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DP Energy completes survey for Northern Ireland project
Northern Ireland waters harness great potential for tidal power capacity but a number of challenges remain for the Fair Head project.
DP Energy has completed a baseline survey at the Fair Head site off County Antrim, as part of a major tidal project development.
The next step is an environmental impact assessment before an application for a marine construction licence is submitted this summer.
Northern Ireland’s sea areas see a peak flow at mean spring tide of more than 4 m/s across the potential array site. At a mean neap the tide reaches 1.5 m/s as the Atlantic rushes in between the Irish headland and Scotland’s Mull of Kintyre, 20 km away.
Centred around 2 km to the east of the promontory, the development area lies around 1km at its nearest point to land, designated an area of outstanding natural beauty.
If realized, the Fair Head project will provide 100 MW of electricity to the island, starting in phases from 2018. However, a number of unknowns must be removed if DP Energy wants to complete the project.
First, it needs to select an appropriate technology. Though the company has a specific type in mind - the horizontal axis open rotor turbine - it has yet to decide on a seabed or gravity base mounted device.
The final decision will likely depend on a number of criteria, such as seabed slope, direction and velocity of currents and the passage of surface traffic.
The company is not committed to any specific technology type which gives it flexibility, but this is also a challenge in terms of the design envelope, Clodagh McGrath, project manager at DP Energy told Tiday Today.
The project is also yet to investigate the impact on sea life.
The turbines could affect species in transit or foraging, through collision, area avoidance or disruption from normal navigational routes.
A surprisingly large range of marine animals visit or inhabit the area, including about 21 species of seabird and 20 mammal species, most commonly seals, porpoises and dolphins, as well as minke whale. Some ‘salmon runs’ along the coastline are likely to pass through the proposed array site.
The impact of the array on local fisheries, and the effects of cabling on the environment and seabed also need to be investigated.
As with all tidal projects, the most important challenge is the financial viability of the project and the level of support it is likely to attract. Bolstered by the Seagen trials at Strangford Lough, the province looked a strong candidate for the development of new tidal experiments. That pioneering project is, however, being decommissioned.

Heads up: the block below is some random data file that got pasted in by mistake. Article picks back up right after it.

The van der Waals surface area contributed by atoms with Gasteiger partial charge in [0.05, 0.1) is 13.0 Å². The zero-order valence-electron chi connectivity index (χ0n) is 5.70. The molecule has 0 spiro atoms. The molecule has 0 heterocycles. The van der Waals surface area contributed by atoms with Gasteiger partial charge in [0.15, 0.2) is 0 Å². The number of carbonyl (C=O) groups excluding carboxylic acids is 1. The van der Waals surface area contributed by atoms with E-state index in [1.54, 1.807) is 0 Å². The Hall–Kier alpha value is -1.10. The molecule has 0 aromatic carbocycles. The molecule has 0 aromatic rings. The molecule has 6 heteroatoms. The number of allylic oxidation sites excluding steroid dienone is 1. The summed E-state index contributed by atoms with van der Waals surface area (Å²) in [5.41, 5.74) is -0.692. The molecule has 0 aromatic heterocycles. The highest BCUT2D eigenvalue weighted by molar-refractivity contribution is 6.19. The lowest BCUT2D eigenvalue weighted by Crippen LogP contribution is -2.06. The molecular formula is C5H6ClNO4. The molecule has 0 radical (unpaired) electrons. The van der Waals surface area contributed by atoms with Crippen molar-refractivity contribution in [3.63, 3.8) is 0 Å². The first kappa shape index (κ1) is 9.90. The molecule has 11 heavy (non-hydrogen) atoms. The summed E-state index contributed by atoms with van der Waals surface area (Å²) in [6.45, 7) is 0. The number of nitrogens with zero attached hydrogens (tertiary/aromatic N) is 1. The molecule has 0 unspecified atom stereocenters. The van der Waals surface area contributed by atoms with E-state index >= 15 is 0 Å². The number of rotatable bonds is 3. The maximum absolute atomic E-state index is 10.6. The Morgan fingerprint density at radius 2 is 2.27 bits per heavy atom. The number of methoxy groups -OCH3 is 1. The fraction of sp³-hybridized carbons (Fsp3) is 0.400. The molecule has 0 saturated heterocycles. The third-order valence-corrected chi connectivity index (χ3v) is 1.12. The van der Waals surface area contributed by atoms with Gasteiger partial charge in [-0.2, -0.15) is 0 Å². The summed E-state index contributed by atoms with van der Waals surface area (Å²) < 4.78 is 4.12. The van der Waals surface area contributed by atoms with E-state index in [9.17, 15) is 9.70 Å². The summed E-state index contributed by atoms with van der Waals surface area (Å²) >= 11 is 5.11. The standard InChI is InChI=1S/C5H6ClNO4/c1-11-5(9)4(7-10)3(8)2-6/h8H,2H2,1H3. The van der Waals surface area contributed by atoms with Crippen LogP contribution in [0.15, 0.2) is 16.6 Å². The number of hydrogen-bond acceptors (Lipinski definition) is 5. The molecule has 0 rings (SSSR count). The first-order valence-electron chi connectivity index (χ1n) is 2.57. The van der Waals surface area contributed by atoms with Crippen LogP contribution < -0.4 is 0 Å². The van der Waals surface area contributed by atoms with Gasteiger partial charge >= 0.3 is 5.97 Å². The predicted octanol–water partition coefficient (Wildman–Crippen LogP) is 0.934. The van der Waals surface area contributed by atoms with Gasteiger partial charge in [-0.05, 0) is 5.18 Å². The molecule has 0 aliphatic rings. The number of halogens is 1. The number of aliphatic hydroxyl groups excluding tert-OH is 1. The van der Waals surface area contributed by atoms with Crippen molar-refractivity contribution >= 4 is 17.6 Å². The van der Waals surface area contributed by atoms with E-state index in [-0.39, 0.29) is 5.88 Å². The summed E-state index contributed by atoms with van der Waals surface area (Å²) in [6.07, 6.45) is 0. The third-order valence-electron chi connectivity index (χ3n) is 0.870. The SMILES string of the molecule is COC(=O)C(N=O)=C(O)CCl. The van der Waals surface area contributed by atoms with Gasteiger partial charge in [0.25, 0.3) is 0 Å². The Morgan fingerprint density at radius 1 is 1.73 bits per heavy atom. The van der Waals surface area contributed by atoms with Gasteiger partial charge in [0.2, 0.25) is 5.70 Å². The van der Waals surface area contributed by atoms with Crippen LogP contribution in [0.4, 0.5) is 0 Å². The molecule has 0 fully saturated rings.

“When Fair Head and Torr Head [Open Hydro’s neighbouring project] were set up, the Renewable Obligations Certificates were in place and there was no sign they would disappear. The landscape has now completely changed,” said Andy McCrea, an independent energy consultant.
The UK government’s U-turn on funding structure is one factor that may have deterred some developers. Seagen’s creator Marine Current Turbines has now found new interest in Canada. In the offshore wind industry, a 1 billion pound ($1.4 billion) plan to build up to 120 wind turbines off the coast of Northern Ireland was dropped in December 2014.
In addition, infrastructure development remains a significant challenge, especially in relation to larger projects.
“The Northern Ireland grid is 40 years old, ageing and requires significant upgrade to allow connections of generation and load - factories, data centres and so on,” McCrea said.
“In an era where customer costs are paramount, the regulator and government have to be very cautious, though that’s the same across the whole of Western Europe,” he added.
In a 2015 briefing to the Northern Ireland Assembly, the Northern Ireland Electricity noted the shortcomings of the network.
“Further connection of renewables beyond the 27% level will require a very sizable investment in the transmission systems. Also significant investment will be required in the distribution system to enable further penetration of small-scale generation,” the utility said.
The distribution network, was “saturated” across much of Northern Ireland, particularly in the North and West, it said.
The lack of commercial tidal array deployment has also made projects heavily dependent on the use of predictive modelling tools and the application of expert judgement.
Companies aiming to develop in Northern Ireland area face a steep learning curve. At present, most knowledge of regional ecological impacts comes from pilots and scientific research centred around Strangford Lough. At the same time, those shallower underwater conditions provide a different operational environment.
“The open seas are a whole new territory. Projects at Strangford Lough work with devices anchored to the seabed but you cannot do that in the open sea,” McCrea said.